November 25, 2010 on 1:22 am | In career coaching | No Comments

Regardless of where you are on your current career path, there are certain steps that every career-minded professional should take to grow their career:

Check your current career goals.  What companies do you want to work for?  What is your ideal job description?  What is your perfect day?  What is the legacy you wish to leave professionally and personally?  Now, how does your current job match up with these answers?  You want to do an annual check-up of your career goals because your assumptions, ideals, and needs change.  Make sure that you are on track with where you want to go now, not where you thought you wanted to go ten years ago.

Update your resume.  Does your resume reflect your most recent accomplishments, title, and responsibilities?  Is it still tailored to your career objectives?  Are there items that are no longer relevant?  Do other items need to be highlighted as your career goals have changed?  Even if you are not in job search mode, updating your resume forces you to take an inventory of your career to date.

Maintain your existing network.  The best time to network is when you don’t need to network.  Block the next few months of the year to call and/or email everyone in your database to update contact information, catch up on summer vacations, and wish happy holidays in November/ December.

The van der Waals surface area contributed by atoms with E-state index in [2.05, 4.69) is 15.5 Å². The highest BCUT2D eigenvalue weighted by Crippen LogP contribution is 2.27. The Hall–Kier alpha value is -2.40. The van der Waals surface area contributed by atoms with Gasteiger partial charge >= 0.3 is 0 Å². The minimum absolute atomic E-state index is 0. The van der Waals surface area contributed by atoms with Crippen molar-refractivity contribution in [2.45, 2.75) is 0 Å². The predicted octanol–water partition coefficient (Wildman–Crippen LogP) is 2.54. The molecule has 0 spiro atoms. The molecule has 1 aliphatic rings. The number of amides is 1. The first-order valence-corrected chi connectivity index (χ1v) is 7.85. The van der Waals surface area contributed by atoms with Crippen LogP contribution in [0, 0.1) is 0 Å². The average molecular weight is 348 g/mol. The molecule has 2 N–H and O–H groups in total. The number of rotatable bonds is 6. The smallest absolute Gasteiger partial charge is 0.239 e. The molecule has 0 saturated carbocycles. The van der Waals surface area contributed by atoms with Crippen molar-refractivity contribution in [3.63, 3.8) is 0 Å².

Grow your network.  The easiest time to network is when you don’t need to network.  Block one lunch per week to meet someone new.  Join a professional organization, or ask friends and colleagues for introductions.  Have fun.  Focus on the relationship.  Go with the intention of just making a connection (not achieving some grandstanding professional goal), so there is no pressure.

Test The Strength Of Your Network

November 12, 2010 on 7:42 am | In career coaching | No Comments

We all know how important networking is. For job search and career advancement, networking enables you to hear about the unadvertised jobs or the plum projects that could propel your career forward. But a strong network is beneficial for day-to-day personal needs as well – finding a good doctor, checking on a contractor, discovering a good place for Mexican food.

How do you know if your network is strong enough to support you professionally and personally? Every few months, you should test the strength of your network: